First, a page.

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Intracellular Bacterial Biofilm-Like Pods in Urinary Tract Infections

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Science  04 Jul 2003:
Vol. 301, Issue 5629, pp. 105-107
DOI: 10.1126/science.1084550

Abstract

Escherichia coli entry into the bladder is met with potent innate defenses, including neutrophil influx and epithelial exfoliation. Bacterial subversion of innate responses involves invasion into bladder superficial cells. We discovered that the intracellular bacteria matured into biofilms, creating pod-like bulges on the bladder surface. Pods contained bacteria encased in a polysaccharide-rich matrix surrounded by a protective shell of uroplakin. Within the biofilm, bacterial structures interacted extensively with the surrounding matrix, and biofilm associated factors had regional variation in expression. The discovery of intracellular biofilm-like pods explains how bladder infections can persist in the face of robust host defenses.

Urinary tract infections (UTIs) result in $1.6 billion in medical expenditures in the United States each year (1), with uropathogenic strains of Escherichia coli (UPEC) accounting for 70 to 95% of all UTIs (2). With the advance of multi–drug-resistant UPEC (3), it is important to determine the pathogenic mechanisms of UPEC. In animal models, UPEC pathogenesis initiates with bacterial binding of superficial bladder epithelial cells via the adhesin FimH at the tips of bacterially expressed type 1 pili (4). Initial colonization events activate inflammatory and apoptotic cascades in the epithelium, which is normally inert and only turns over every 6 to 12 months (5). Bladder epithelial cells respond to invading bacteria in part by recognizing bacterial lipopolysaccharide (LPS) via the Toll-like receptor 4 (TLR-4)–CD14 pathway, which results in strong neutrophil influx into the bladder (6). In addition, FimH-mediated interactions with the bladder epithelium stimulate exfoliation of superficial epithelial cells, causing many of the pathogens to be shed into the urine. Genetic programs are activated that lead to differentiation and proliferation of the underlying transitional cells in an effort to renew the exfoliated superficial epithelium (7). Despite the robust inflammatory response and epithelial exfoliation, UPEC are able to maintain high titers in the bladder for several days (813).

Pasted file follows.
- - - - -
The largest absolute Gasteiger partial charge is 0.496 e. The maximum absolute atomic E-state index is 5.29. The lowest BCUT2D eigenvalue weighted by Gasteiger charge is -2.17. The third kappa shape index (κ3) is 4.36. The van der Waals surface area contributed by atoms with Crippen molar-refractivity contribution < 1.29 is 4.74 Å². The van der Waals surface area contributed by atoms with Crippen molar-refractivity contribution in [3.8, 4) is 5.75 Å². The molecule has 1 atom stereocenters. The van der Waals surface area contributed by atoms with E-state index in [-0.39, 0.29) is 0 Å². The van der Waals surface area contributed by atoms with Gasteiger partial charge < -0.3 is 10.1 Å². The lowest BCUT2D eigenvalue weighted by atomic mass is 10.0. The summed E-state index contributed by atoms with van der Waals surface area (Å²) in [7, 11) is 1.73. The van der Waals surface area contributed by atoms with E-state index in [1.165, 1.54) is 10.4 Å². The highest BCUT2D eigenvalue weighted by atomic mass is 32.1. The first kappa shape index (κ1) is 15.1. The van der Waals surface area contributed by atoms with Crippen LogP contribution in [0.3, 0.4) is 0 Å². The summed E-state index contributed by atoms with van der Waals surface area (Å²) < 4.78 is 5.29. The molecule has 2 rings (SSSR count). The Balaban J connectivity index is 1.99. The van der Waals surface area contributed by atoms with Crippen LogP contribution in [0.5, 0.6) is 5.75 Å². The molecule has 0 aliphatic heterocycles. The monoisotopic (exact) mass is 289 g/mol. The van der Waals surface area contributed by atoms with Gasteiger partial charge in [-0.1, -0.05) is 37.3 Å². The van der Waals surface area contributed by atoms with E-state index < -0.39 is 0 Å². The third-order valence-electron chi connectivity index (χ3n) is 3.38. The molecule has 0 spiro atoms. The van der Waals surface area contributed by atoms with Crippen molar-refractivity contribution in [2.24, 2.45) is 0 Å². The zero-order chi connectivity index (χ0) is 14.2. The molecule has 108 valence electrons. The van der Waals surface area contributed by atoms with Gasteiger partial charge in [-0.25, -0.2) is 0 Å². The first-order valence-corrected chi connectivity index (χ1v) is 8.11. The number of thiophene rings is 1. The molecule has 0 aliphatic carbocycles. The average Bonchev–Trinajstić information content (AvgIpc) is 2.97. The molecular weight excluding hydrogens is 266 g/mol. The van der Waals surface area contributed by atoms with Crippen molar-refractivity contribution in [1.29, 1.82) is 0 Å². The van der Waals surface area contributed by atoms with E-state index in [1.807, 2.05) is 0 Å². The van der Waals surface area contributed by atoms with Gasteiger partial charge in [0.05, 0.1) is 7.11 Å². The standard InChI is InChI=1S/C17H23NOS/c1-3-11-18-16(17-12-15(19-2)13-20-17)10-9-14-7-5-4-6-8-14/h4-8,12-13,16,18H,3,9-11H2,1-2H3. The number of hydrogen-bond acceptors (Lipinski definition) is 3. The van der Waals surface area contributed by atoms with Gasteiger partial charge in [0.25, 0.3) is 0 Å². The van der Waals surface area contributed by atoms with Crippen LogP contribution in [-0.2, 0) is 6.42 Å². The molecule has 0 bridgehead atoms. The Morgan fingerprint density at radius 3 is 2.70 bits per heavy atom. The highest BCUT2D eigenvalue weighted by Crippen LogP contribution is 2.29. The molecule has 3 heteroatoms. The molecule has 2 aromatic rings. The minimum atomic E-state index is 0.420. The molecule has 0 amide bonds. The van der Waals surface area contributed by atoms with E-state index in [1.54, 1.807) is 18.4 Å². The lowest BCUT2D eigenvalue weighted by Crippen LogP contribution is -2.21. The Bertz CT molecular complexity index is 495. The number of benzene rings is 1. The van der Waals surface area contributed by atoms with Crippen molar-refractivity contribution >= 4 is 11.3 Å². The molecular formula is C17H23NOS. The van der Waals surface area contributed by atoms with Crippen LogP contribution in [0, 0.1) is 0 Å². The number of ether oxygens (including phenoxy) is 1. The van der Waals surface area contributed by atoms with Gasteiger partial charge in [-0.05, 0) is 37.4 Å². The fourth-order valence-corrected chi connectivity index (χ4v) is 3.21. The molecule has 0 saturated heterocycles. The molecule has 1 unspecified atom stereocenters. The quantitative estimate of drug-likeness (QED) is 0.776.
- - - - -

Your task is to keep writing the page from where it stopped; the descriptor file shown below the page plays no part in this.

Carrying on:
A bacterial mechanism of FimH-mediated invasion into the superficial cells apparently allows evasion of these innate defenses (9); subsequent replication as disorganized bacterial clusters inside superficial cells leads to high bacterial titers in the bladder. Bacteria in these intracellular niches [which we termed “bacterial factories” (9)] create a chronic quiescent reservoir in the bladder, which can persist undetected for several months without bacteria shedding in the urine. These bacteria are completely resistant to 3- and 10-day courses of antibiotics (9, 14). Thus, in addition to the intestine and vagina as reservoirs for UPEC, the bladder itself may serve as the source for recurrent cystitis and asymptomatic bacteriuria seen in a large proportion of women with UTIs (9, 14, 15).

To define bacterial-specific effects on UTI progression, we studied acute UTIs initiated by clinically isolated UPEC or laboratory (K-12) strains in TLR-4 mutant C3H/HeJ mice, which lack an intact innate immune response (16, 17). C3H/HeJ mice were inoculated with UPEC strain UTI89 (9) or type 1–piliated K-12 strain MG1655 (18), and numbers of colony-forming units (CFU) were determined in bladders at early time points after inoculation (fig. S1) (10, 19). While UTI89 levels increased nearly two orders of magnitude over 24 hours to about 6 × 106 CFU per bladder, MG1655 levels decreased over this time period to 103 CFU per bladder.